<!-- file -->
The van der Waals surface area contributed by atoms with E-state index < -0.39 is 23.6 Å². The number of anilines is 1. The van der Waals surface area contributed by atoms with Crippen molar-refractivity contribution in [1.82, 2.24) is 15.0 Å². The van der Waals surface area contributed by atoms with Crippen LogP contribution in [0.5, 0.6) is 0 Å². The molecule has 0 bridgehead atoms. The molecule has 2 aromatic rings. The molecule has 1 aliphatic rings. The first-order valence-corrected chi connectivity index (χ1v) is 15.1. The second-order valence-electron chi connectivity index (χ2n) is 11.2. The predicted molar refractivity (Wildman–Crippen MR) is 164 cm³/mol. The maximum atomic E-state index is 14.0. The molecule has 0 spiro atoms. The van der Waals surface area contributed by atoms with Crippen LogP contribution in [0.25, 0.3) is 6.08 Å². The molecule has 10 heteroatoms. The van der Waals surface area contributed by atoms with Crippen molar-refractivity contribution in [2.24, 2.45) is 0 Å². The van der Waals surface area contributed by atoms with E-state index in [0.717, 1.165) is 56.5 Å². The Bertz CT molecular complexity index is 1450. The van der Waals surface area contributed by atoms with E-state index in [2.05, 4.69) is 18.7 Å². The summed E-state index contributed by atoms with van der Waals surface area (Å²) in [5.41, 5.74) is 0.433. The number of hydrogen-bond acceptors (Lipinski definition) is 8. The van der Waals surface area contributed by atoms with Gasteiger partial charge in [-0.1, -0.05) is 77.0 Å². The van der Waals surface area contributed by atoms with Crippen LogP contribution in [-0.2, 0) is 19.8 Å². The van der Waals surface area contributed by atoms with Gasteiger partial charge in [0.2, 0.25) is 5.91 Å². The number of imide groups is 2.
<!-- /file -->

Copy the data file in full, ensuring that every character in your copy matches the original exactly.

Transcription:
The van der Waals surface area contributed by atoms with E-state index < -0.39 is 23.6 Å². The number of anilines is 1. The van der Waals surface area contributed by atoms with Crippen molar-refractivity contribution in [1.82, 2.24) is 15.0 Å². The van der Waals surface area contributed by atoms with Crippen LogP contribution in [0.5, 0.6) is 0 Å². The molecule has 0 bridgehead atoms. The molecule has 2 aromatic rings. The molecule has 1 aliphatic rings. The first-order valence-corrected chi connectivity index (χ1v) is 15.1. The second-order valence-electron chi connectivity index (χ2n) is 11.2. The predicted molar refractivity (Wildman–Crippen MR) is 164 cm³/mol. The maximum atomic E-state index is 14.0. The molecule has 0 spiro atoms. The van der Waals surface area contributed by atoms with Crippen LogP contribution in [0.25, 0.3) is 6.08 Å². The molecule has 10 heteroatoms. The van der Waals surface area contributed by atoms with Crippen molar-refractivity contribution in [2.24, 2.45) is 0 Å². The van der Waals surface area contributed by atoms with E-state index in [0.717, 1.165) is 56.5 Å². The Bertz CT molecular complexity index is 1450. The van der Waals surface area contributed by atoms with E-state index in [2.05, 4.69) is 18.7 Å². The summed E-state index contributed by atoms with van der Waals surface area (Å²) in [5.41, 5.74) is 0.433. The number of hydrogen-bond acceptors (Lipinski definition) is 8. The van der Waals surface area contributed by atoms with Gasteiger partial charge in [-0.1, -0.05) is 77.0 Å². The van der Waals surface area contributed by atoms with Crippen LogP contribution in [-0.2, 0) is 19.8 Å². The van der Waals surface area contributed by atoms with Gasteiger partial charge in [0.2, 0.25) is 5.91 Å². The number of imide groups is 2.